- The 4-hour Work Week by Tim Ferris — This book is genius in so many ways. It has a 1000 great tips on how to save time, outsource, and make money without working. A lot of what he says is unethical, so I always recommend this book with some reserve. But the good is so helpful it's worth slushing though the bad. This book gave us the idea to start our client gifting service.
- Rework by Jason Fried & David Hansson — Much of this book is common sense things when building a business. But reading the short succinct chapters made me realize the huge benefits of being small. You can make decisions fast, you can launch a half finished website, you can make mistakes and correct them quickly, and you don't have a board of directors. It was a giant encouragement to help me keep things moving fast.
Tribes by Seth Goden — This is a concept you really need to fully understand in the modern world of marketing. Cheaper and better doesn't sell things anymore, loyal followers do.
The Purple Cow by Seth Goden
– Another concept to embrace is how to make something incredible. A good follow up to this book is the book about Starbucks called Onward.
- All Marketers are Liars by Seth Goden — Fantstic book talks about how it's pretty rare you will be able to change someones worldview, so an easier way to market is tell a story about your product, and tell the story to a group of people who already embrace the worldview in your story. It sounds complex, but the book explains it well.
Love is the Killer App by Sanders
- Loving and serving people seems to be a simple concept. But I'm constantly amazed by how many people create enemies where they could be building friendships. This is a fantastic book on how loving and sharing helps everyone. I have 100 stories I could tell from our life to prove this concept.
- Good to Great by Jim Collins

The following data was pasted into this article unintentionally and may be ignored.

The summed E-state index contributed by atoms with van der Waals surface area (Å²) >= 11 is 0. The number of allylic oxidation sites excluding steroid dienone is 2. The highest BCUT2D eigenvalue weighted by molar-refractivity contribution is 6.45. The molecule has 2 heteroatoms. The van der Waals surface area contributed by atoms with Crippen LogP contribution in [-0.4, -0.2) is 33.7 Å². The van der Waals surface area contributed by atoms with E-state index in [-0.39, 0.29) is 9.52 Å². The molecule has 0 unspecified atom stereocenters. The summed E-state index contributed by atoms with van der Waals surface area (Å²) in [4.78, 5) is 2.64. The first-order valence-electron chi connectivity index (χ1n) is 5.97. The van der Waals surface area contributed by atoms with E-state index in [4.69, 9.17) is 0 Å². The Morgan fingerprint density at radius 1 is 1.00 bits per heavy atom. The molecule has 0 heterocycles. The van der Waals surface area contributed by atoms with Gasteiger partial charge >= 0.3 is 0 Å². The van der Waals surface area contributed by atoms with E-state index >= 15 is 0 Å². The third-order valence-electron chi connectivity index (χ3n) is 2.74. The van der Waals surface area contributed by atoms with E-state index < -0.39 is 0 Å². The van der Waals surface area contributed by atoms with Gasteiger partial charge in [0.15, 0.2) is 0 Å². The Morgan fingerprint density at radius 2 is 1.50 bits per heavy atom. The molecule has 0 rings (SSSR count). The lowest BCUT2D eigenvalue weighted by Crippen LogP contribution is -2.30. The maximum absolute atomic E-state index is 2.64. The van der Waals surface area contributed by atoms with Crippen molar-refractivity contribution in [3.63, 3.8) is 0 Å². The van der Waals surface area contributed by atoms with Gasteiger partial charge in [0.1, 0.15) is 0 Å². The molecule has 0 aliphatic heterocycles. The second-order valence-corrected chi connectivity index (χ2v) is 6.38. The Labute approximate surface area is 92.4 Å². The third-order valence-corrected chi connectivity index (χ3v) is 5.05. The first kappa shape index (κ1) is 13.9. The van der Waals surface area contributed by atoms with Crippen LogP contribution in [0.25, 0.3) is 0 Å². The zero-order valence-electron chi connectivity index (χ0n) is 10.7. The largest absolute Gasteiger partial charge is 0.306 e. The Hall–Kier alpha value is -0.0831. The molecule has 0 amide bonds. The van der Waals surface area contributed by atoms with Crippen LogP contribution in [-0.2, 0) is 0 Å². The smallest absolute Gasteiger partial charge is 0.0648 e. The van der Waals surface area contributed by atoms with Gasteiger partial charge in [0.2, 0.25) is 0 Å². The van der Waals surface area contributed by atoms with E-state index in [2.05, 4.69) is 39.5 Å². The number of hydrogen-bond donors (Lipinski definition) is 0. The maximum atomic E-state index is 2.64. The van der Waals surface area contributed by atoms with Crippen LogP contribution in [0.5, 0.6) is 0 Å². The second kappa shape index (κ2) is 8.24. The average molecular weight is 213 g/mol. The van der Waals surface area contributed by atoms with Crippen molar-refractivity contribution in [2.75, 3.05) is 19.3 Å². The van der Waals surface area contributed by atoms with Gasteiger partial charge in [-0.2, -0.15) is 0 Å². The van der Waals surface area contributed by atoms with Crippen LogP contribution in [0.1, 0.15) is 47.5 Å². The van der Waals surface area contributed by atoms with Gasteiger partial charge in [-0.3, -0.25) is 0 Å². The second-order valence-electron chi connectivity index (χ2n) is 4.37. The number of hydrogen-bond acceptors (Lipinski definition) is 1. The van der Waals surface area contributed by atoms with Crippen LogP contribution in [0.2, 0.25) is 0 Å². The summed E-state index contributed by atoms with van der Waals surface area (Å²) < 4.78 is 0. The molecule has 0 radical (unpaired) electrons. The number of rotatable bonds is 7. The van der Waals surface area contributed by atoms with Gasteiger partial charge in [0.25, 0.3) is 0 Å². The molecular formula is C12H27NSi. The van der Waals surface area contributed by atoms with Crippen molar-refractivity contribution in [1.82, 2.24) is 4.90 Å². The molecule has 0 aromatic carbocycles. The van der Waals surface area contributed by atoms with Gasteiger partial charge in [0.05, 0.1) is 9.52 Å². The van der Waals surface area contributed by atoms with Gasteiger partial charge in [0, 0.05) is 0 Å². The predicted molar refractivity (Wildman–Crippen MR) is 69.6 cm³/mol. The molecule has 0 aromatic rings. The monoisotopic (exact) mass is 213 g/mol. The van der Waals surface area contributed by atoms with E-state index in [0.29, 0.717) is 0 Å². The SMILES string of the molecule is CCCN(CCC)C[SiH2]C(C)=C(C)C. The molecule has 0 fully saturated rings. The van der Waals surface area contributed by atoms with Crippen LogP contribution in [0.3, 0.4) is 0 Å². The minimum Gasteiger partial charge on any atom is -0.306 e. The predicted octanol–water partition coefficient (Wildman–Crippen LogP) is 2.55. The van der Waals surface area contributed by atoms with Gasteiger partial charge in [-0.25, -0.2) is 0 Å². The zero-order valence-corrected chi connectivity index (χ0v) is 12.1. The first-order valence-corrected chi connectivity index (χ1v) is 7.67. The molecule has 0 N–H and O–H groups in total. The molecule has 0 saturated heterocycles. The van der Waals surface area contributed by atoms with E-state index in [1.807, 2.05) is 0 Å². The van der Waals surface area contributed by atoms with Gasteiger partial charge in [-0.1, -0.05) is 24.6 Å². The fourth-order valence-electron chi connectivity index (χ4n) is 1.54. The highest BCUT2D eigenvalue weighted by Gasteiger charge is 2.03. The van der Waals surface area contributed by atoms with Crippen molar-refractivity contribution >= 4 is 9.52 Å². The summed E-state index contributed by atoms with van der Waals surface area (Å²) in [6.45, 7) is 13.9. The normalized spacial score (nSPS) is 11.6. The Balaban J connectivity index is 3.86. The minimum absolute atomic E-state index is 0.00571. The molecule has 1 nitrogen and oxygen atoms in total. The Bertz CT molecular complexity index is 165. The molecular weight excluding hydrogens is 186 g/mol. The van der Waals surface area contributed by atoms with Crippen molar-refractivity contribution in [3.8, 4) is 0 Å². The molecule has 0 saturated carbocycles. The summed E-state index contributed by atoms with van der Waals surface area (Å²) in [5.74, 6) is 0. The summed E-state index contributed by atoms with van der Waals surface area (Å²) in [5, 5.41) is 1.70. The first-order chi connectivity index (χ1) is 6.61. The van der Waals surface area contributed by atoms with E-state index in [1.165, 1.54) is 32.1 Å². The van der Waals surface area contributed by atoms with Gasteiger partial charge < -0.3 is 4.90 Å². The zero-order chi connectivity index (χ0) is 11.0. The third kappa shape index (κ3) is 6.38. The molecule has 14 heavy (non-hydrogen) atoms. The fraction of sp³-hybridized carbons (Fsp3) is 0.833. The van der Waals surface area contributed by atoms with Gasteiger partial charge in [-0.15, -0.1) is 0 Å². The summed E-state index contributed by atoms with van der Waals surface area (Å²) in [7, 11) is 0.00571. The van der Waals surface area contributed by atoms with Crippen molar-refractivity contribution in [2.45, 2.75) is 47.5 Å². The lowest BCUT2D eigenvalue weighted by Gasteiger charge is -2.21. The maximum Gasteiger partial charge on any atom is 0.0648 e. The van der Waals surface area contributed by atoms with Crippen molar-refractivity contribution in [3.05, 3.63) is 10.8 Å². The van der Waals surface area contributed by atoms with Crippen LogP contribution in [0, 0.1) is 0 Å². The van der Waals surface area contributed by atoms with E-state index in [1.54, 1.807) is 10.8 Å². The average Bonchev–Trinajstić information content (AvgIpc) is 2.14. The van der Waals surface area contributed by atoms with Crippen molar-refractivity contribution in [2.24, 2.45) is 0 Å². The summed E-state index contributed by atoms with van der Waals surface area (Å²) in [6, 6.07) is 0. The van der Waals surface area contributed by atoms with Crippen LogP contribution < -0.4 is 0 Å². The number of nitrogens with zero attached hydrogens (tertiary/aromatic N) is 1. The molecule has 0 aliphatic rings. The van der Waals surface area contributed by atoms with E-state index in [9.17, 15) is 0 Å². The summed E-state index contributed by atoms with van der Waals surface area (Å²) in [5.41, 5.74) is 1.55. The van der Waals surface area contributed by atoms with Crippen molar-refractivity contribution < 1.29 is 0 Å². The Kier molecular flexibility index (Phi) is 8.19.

– Key features of why some companies have gone from average to amazing. These features apply to a single person just as well as they apply to a billion dollar company. This book is researched base, so there are a lot of words. But the succinct concepts you pull from it are super valuable.
- Built to Last by Jim Collins — Many of the business' that went from good to great in the first book eventually failed. The second book talks about the concepts you need to embrace to keep things going once you've built something great. This is also a huge research book, but every page is fascinating.
Influence by Robert Cialdini — We are influenced so easily in so many ways. This is the best book I have read explaining the psychology behind each way. It explains how to use the powers of influence on others, and your ethical obligations behind using those powers, followed by ways to resist the powers of influence when others attempt to use them on you. Fascinating and helpful!
Originally I tried to list these books in value of importance. But each person is at a different place in their business and personal growth. So I would just pick one that sounds interesting and go for it. If you don't like reading, most are available in audio format as well. Happy reading!